It’s amazing to me how the NHLPA is coming under an incredible amount of fire the past few days after the news broke that Donald Fehr is being courted as the next executive director. Instantly, everyone’s thoughts turned to the MLB player’s strike in 1994; now that Fehr could become the leader of the NHLPA, of course this means a player’s strike in 2012 is inevitable, right?
Not a chance.
In fact, I’d argue that a person with Fehr’s experience and background is exactly what the NHLPA needs. Some say his lack of a hockey background is hurtful to the NHL and the player’s association, but there are times when an outsider’s view and a brand new voice can help more than someone who’s been in with the same crowd year after year.
It’s not like things can get any worse. The NHLPA is a laughing stock right now, with a mess of a command structure after the majority of senior personnel lost the past year’s turnover. The PA tried to strong arm the NHL when the league wanted to institute and rule change and the NHL basically swatted them aside and said, “We’ll do it anyway because we can! We just asked you to be nice.”
The NHL came out of it looking like they just wanted to help the players, while the NHLPA appeared to be just a group of petulant players who couldn’t make their minds up about a rule change they always wanted anyways. Apparently the NHLPA is supposed to immediately acquiesce to any and all rule changes made by the league.
The NHLPA needs strong leadership, and there’s no doubt that Fehr would provide the strong hand the players and agents have been looking for. After a presentation to the NHLPA yesterday by Fehr on a new constitution, it became obvious that he is the man everyone wants for the job. From David Shoalts of the Globe and Mail:
“After hearing [Fehr’s] presentation, let’s just say there is no one
else who can hold his jockstrap if he decides to do it,” said one agent,
who did not want to be named.
This isn’t some power move by the NHLPA to hire a guy who will ensure a strike takes place down the line. In fact, Fehr is perhaps the best person possible to ensure that doesn’t happen, at least from the player’s standpoint.
Let the calls for doom and gloom continue, but you can’t fault the PA for acting to try and rectify an insanely messy situation. The league cannot
The Pittsburgh Penguins have spoken out against a late, high hit that Washington Capitals defenseman Brooks Orpik threw on Olli Maatta early in the first period of an eventful Game 2 on Saturday.
Maatta left and didn’t return. He played only 31 seconds, and the Penguins were reduced to five defensemen for a large portion of the game. Orpik was given a minor penalty on the play, but the league’s Department of Player Safety may see it differently.
The hit occurred well after Maatta had gotten rid of the puck. He struggled on his way to the dressing room for further evaluation.
Based on multiple reports, Orpik wasn’t made available to the media following the game, which went to the Penguins as they earned the split on the road.
But the Penguins have taken issue with the hit.
“I thought it was a late hit,” said Penguins coach Mike Sullivan, as per CSN Mid-Atlantic. “I thought it was a target to his head. I think it’s the type of hit everyone in hockey is trying to remove from the game.”
The Pittsburgh Penguins will head back home with a split of their second-round series with the rival Washington Capitals.
Former Capitals forward Eric Fehr came back to burn his hold team, as he scored with under five minutes remaining in regulation to help lift the Penguins over Washington with a 2-1 victory in an eventful Game 2 on Saturday. Evgeni Malkin threw the puck toward the net and Fehr was able to re-direct it by Braden Holtby.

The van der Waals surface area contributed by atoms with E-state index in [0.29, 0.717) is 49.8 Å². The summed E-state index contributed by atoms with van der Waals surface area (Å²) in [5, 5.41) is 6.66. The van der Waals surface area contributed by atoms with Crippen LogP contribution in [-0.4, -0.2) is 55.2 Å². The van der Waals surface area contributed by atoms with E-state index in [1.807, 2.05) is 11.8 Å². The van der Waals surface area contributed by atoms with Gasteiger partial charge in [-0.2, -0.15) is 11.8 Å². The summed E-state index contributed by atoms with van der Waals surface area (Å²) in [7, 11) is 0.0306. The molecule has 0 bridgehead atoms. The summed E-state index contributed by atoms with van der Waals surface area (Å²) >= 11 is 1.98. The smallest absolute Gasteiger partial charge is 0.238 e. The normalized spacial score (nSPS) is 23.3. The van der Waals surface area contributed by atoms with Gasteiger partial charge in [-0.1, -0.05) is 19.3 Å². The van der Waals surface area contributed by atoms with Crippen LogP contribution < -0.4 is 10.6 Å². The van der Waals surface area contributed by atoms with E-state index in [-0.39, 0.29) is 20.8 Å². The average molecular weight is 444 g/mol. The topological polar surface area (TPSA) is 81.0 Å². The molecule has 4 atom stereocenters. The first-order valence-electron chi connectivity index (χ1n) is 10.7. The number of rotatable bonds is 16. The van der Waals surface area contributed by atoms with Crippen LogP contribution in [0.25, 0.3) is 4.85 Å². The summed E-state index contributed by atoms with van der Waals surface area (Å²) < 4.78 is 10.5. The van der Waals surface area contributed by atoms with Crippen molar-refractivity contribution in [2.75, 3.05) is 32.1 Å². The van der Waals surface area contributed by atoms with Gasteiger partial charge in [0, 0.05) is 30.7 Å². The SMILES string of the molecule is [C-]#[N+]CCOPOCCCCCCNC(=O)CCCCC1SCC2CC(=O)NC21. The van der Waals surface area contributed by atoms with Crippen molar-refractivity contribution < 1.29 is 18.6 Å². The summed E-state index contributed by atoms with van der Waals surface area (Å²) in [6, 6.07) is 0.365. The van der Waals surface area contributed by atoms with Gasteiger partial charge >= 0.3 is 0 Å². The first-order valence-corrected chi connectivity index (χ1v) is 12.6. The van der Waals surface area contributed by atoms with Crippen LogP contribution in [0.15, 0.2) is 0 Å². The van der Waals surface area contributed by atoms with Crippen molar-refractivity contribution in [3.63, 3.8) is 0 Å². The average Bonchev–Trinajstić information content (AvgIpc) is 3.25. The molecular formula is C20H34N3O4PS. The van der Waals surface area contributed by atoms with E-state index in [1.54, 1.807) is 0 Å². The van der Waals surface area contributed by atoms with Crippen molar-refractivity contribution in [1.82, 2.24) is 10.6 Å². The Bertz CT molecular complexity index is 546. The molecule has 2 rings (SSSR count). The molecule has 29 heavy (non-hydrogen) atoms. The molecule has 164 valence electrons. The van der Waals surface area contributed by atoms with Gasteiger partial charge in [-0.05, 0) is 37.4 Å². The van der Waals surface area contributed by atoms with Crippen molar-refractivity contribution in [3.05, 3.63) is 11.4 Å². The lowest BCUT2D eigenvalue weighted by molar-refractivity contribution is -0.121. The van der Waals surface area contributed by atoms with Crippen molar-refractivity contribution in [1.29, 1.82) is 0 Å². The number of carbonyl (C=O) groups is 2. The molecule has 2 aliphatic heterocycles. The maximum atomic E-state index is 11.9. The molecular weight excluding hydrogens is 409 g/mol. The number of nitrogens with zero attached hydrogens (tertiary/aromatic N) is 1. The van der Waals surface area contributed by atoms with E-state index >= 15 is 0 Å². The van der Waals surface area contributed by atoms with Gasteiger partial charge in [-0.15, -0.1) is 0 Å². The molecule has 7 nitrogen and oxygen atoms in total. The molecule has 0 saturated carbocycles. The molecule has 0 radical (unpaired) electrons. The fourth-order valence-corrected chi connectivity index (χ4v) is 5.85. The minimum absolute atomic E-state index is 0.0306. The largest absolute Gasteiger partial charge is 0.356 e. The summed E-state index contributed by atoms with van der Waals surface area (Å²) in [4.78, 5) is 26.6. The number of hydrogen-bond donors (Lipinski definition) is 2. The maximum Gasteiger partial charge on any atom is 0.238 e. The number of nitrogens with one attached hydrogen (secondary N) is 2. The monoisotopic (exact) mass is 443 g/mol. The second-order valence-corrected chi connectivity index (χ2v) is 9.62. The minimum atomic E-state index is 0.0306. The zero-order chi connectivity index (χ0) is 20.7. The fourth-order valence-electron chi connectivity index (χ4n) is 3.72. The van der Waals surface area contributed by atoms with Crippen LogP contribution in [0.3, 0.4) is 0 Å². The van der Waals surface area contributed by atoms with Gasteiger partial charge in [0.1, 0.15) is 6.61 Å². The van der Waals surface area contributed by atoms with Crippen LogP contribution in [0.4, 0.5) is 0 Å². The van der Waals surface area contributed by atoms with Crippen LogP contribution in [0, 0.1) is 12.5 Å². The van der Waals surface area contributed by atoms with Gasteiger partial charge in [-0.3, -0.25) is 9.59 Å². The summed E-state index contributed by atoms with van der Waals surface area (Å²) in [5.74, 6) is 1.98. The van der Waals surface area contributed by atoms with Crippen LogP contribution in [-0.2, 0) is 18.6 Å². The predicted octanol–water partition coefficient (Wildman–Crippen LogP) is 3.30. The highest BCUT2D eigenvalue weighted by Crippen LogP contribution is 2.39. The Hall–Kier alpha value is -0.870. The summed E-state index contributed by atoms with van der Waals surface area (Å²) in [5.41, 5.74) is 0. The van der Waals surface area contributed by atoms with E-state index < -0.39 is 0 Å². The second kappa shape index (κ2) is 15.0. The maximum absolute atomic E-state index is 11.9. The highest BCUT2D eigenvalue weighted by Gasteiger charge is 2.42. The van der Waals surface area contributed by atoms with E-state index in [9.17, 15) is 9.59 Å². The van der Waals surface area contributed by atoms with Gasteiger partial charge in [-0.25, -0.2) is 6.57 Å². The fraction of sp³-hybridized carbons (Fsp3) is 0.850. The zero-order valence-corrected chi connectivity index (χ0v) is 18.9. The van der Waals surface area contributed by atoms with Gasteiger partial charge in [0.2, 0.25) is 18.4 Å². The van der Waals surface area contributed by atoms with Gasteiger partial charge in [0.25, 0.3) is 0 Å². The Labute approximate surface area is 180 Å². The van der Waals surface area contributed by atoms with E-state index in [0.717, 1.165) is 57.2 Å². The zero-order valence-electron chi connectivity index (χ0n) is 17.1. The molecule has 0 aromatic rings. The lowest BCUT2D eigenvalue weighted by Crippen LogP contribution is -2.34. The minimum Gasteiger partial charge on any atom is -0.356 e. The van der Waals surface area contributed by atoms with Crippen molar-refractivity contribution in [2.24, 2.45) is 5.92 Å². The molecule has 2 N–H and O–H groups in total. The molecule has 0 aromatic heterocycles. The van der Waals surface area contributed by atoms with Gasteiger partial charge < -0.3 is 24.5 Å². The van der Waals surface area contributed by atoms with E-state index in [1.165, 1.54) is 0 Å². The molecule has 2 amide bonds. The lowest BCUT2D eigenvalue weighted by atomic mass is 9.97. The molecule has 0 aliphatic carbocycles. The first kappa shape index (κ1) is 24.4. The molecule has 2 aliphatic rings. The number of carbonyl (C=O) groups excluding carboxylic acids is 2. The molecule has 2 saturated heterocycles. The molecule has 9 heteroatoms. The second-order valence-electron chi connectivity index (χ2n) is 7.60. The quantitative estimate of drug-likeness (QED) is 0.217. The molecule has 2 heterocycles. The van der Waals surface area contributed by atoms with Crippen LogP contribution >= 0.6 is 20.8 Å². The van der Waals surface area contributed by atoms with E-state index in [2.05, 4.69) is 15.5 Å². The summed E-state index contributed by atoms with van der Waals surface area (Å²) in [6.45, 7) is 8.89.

Oh, this was an eventful game, indeed.
It started early in the first period with Capitals defenseman Brooks Orpik catching Penguins blue liner Olli Maatta with a late and high hit that warranted — at least for now — only a minor penalty for interference. Maatta, clearly in distress following the hit, didn’t play another shift and saw only 31 seconds of ice time in total, as Pittsburgh was reduced to five defensemen for the remainder of the game.
It continued in the third period. Kris Letang was furious after getting called for a trip on Justin Williams, and even more ticked off when the Capitals tied the game on the ensuing power play.
For two periods, the Capitals couldn’t get much going. Only four of their players had registered a shot on goal through 40 minutes, while the Penguins held the edge in that department and held the lead.
Washington came out with more jump in the third period, testing rookie netminder Matt Murray with 14 shots in the final 20 minutes. But the Penguins got the late goal to break the deadlock.
Kris Letang watched from the penalty box as the Washington Capitals tied up Game 2 with a power play goal in the third period. The Pittsburgh Penguins defenseman was called for tripping after he appeared to muscle Justin Williams off the puck as he entered the zone.
Letang let his disagreement with the call be known at the time, and was furious after the Capitals capitalized on a goal from Marcus Johansson.
The Capitals started the period down a goal and being outshot 28-10 by the Penguins, who need a win to even the series.
Also, it seems this is worth mentioning:
In their quest to even the series, the Pittsburgh Penguins had done a nice job through two periods of suffocating the Washington Capitals, while gaining the lead on a beautiful goal.
Carl Hagelin took advantage of a vast amount of space that opened up in front of the Washington net, finishing off a nice pass from Nick Bonino, burying his shot just under the cross bar on the glove side of Braden Holtby.
Through two periods, the Penguins were outshooting Washington 28-10. Only four Capitals players — Alex Ovechkin, T.J. Oshie, Evgeny Kuznetsov and Matt Niskanen — had registered shots on goal.